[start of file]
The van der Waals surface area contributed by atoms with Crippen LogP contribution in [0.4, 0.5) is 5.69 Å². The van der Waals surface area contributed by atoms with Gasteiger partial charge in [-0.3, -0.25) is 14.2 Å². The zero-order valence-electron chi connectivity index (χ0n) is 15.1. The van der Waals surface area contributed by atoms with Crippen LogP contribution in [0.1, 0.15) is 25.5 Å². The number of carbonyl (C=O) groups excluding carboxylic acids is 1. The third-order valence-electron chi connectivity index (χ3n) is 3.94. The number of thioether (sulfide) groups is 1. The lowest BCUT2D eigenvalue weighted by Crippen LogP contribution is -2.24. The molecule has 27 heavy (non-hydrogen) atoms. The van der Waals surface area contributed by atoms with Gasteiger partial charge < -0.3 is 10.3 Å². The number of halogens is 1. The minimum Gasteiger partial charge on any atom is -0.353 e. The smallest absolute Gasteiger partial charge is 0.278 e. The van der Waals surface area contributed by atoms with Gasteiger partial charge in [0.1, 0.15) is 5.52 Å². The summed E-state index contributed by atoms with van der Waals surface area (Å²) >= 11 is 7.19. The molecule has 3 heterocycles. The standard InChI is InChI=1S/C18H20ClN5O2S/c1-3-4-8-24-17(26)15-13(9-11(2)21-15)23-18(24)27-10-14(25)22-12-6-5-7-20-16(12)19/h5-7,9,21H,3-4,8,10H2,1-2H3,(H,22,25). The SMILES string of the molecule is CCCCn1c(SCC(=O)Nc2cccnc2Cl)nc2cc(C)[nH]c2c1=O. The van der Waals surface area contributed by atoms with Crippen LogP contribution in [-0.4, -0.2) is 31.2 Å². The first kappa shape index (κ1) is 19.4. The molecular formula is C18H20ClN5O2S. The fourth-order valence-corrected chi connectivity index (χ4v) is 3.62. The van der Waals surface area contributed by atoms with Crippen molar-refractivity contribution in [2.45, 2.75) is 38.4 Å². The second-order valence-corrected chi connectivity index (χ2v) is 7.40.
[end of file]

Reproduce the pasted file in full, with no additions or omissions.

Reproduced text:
The van der Waals surface area contributed by atoms with Crippen LogP contribution in [0.4, 0.5) is 5.69 Å². The van der Waals surface area contributed by atoms with Gasteiger partial charge in [-0.3, -0.25) is 14.2 Å². The zero-order valence-electron chi connectivity index (χ0n) is 15.1. The van der Waals surface area contributed by atoms with Crippen LogP contribution in [0.1, 0.15) is 25.5 Å². The number of carbonyl (C=O) groups excluding carboxylic acids is 1. The third-order valence-electron chi connectivity index (χ3n) is 3.94. The number of thioether (sulfide) groups is 1. The lowest BCUT2D eigenvalue weighted by Crippen LogP contribution is -2.24. The molecule has 27 heavy (non-hydrogen) atoms. The van der Waals surface area contributed by atoms with Gasteiger partial charge < -0.3 is 10.3 Å². The number of halogens is 1. The minimum Gasteiger partial charge on any atom is -0.353 e. The smallest absolute Gasteiger partial charge is 0.278 e. The van der Waals surface area contributed by atoms with Gasteiger partial charge in [0.1, 0.15) is 5.52 Å². The summed E-state index contributed by atoms with van der Waals surface area (Å²) >= 11 is 7.19. The molecule has 3 heterocycles. The standard InChI is InChI=1S/C18H20ClN5O2S/c1-3-4-8-24-17(26)15-13(9-11(2)21-15)23-18(24)27-10-14(25)22-12-6-5-7-20-16(12)19/h5-7,9,21H,3-4,8,10H2,1-2H3,(H,22,25). The SMILES string of the molecule is CCCCn1c(SCC(=O)Nc2cccnc2Cl)nc2cc(C)[nH]c2c1=O. The van der Waals surface area contributed by atoms with Crippen LogP contribution in [-0.4, -0.2) is 31.2 Å². The first kappa shape index (κ1) is 19.4. The molecular formula is C18H20ClN5O2S. The fourth-order valence-corrected chi connectivity index (χ4v) is 3.62. The van der Waals surface area contributed by atoms with Crippen molar-refractivity contribution in [2.45, 2.75) is 38.4 Å². The second-order valence-corrected chi connectivity index (χ2v) is 7.40.